March 24, 2020

Senator Cortez Masto Shares Message with Nevada’s Rural Communities on Coronavirus

Washington, D.C. – In a Medium post published today, U.S. Senator Catherine Cortez Masto (D-Nev.) outlined the work she is doing to protect the health, safety and economic security of Nevada’s rural communities during the coronavirus pandemic and shared resources for Nevadans to be aware of as a result of COVID-19.

The full text of the post can be found here and below.

A Message to Nevada’s Rural Communities on Coronavirus

By U.S. Senator Catherine Cortez Masto

Protecting the health and safety of all Nevada’s communities, from Searchlight to Winnemucca, is my number one priority as your United States Senator. I’ve been working closely with Nevada’s state, local and tribal leaders as well as dedicated public health professionals at the Centers for Disease Control (CDC), the Nevada Department of Health and Human Services, and Southern Nevada, Washoe and Carson City Health Districts to coordinate a robust response to the coronavirus and keep our communities informed and safe. While urban residents may be more at risk for person-to-person spread of the disease, rural communities face their own set of unique health care challenges, which is why I’m working to ensure all Nevadans have the resources and information they need to protect their communities and loved ones.

I was proud to support the $8.3 billion emergency funding package that President Trump recently signed into law. This legislation includes $3 billion for the research and development of a COVID-19 vaccine and therapies to treat coronavirus, $2 billion to help federal, state, local and tribal governments prevent the spread of the disease and respond to cases, as well as another $1 billion to help local community health centers and small hospitals procure medical supplies like protective masks and gowns. To protect communities from the potential economic disruptions caused by the outbreak, the legislation provides $1 billion to support small businesses. It also includes an telehealth expansion for public health emergencies, allowing Medicare beneficiaries in remote areas to receive care from physicians and other practitioners in their homes. I also voted in support of the Families First Coronavirus Response Act, which provides critical food security investments for seniors, students, and working families, and relief for workers who may find themselves out of a job, working reduced hours or struggling to make ends meet.  I’m especially focused on supporting our small businesses and workers in industries including agriculture, education, tourism, gaming and those working hospitality jobs that rely on these industries that are so vital to Nevada’s economy.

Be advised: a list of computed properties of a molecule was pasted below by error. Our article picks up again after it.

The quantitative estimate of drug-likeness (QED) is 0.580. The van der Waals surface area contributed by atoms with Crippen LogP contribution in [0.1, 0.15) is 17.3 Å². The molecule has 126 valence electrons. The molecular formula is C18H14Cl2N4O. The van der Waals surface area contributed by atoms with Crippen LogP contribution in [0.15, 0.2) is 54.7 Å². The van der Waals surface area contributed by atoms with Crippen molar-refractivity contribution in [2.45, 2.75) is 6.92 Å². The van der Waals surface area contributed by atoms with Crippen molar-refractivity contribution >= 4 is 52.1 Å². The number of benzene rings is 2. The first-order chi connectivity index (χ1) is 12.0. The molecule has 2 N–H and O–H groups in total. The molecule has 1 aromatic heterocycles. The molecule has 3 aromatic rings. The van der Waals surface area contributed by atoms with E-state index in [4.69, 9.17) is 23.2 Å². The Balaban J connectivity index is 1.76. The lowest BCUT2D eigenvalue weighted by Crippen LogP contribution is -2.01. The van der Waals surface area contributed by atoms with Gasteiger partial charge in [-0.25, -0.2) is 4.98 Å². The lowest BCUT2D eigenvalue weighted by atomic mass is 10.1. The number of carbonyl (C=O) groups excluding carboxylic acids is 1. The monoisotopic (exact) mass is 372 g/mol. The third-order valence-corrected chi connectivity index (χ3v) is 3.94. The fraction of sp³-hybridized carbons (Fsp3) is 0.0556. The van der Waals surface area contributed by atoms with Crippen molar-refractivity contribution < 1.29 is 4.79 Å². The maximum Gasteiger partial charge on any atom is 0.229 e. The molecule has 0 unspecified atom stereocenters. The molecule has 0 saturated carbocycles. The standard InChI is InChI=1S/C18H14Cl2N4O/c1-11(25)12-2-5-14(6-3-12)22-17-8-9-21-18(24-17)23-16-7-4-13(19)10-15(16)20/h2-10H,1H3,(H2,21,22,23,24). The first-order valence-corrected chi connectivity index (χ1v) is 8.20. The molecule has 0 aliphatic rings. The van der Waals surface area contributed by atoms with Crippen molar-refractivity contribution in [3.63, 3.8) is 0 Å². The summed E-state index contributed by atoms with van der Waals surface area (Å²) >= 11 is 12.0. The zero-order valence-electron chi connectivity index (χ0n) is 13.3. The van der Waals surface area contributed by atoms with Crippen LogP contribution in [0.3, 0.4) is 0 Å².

Nevada health departments, hospitals and local governments are also working to prepare Nevada’s rural communities to respond to the coronavirus. The Nevada Department of Health and Human Services has established guidelines for assessing, testing and reporting coronavirus cases in rural Nevada. The Nevada DHHS recommends that, if possible, rural Nevadans experiencing coronavirus symptoms, including a high fever, cough or shortness of breath, call their primary care physician or community health clinic prior to arriving at any health care facility to discuss symptoms. General testing should be conducted at an outpatient clinic if coronavirus is suspected, and thanks to the Families First Coronavirus Relief Act, the vast majority of insurance plans – including employer-sponsored insurance, TRICARE, and both Medicare and Medicaid will cover coronavirus tests at no cost to the patient. Keeping non-life threatening presumptive cases out of the Emergency Room ensures resources are available for the most severe cases.

Nevadans not experiencing any symptoms and at a low risk for contracting the virus should still follow Governor Sisolak and the CDC’s recommendations to stop the spread of COVID-19. In addition to avoiding large gatherings and unnecessary travel, there are numerous everyday preventative actions that are especially important for those with an increased risk of coronavirus complications, including older Americans and those with underlying medical conditions. Avoiding contact with people who are sick, refraining from touching your face, covering coughs and sneezes with a tissue, and frequently washing your hands with soap and water for at least 20 seconds can all help reduce exposure and keep communities healthy.

I’ll be working tirelessly on behalf of Nevada, along with my colleagues in the congressional delegation to ensure the state has every possible resource, and support necessary to manage public health needs. I’ll also be fighting to ensure that rural health providers like hospitals and community health centers have the necessary resources and support they need so they’re not overwhelmed or forced to shoulder high costs for providing health treatments to impacted Nevadans. Nevadans can continue to stay updated on the best practices to prevent disease and protect themselves, their loved ones and their community by visiting my website at or reviewing the guidance from the State of Nevada at In addition, the Centers for Disease Control’s website is a valuable resource for prevention tips and guidance for Nevadans experiencing school and workplace closures. Together, we can replace panic with preparedness and keep our communities safe.